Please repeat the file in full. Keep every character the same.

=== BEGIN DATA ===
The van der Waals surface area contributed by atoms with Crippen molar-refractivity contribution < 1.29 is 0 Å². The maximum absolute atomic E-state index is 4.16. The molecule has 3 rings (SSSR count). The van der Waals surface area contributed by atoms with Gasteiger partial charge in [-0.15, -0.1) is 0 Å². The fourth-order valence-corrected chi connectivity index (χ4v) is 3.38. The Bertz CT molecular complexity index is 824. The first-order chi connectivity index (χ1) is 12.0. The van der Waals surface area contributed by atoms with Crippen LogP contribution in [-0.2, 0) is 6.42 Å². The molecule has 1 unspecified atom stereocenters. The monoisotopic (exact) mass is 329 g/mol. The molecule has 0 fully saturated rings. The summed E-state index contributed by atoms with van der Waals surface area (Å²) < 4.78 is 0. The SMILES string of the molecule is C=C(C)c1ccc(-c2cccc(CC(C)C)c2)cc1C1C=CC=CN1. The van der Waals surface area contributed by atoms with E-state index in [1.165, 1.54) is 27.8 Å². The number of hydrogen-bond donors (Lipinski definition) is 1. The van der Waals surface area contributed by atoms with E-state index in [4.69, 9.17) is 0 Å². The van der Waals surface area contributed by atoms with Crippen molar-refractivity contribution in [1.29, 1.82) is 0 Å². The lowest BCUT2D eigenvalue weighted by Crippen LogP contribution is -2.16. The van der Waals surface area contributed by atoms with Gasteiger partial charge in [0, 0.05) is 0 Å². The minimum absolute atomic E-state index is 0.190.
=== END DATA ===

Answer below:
The van der Waals surface area contributed by atoms with Crippen molar-refractivity contribution < 1.29 is 0 Å². The maximum absolute atomic E-state index is 4.16. The molecule has 3 rings (SSSR count). The van der Waals surface area contributed by atoms with Gasteiger partial charge in [-0.15, -0.1) is 0 Å². The fourth-order valence-corrected chi connectivity index (χ4v) is 3.38. The Bertz CT molecular complexity index is 824. The first-order chi connectivity index (χ1) is 12.0. The van der Waals surface area contributed by atoms with Crippen LogP contribution in [-0.2, 0) is 6.42 Å². The molecule has 1 unspecified atom stereocenters. The monoisotopic (exact) mass is 329 g/mol. The molecule has 0 fully saturated rings. The summed E-state index contributed by atoms with van der Waals surface area (Å²) < 4.78 is 0. The SMILES string of the molecule is C=C(C)c1ccc(-c2cccc(CC(C)C)c2)cc1C1C=CC=CN1. The van der Waals surface area contributed by atoms with E-state index in [1.165, 1.54) is 27.8 Å². The number of hydrogen-bond donors (Lipinski definition) is 1. The van der Waals surface area contributed by atoms with E-state index in [4.69, 9.17) is 0 Å². The van der Waals surface area contributed by atoms with Crippen molar-refractivity contribution in [1.29, 1.82) is 0 Å². The lowest BCUT2D eigenvalue weighted by Crippen LogP contribution is -2.16. The van der Waals surface area contributed by atoms with Gasteiger partial charge in [0, 0.05) is 0 Å². The minimum absolute atomic E-state index is 0.190.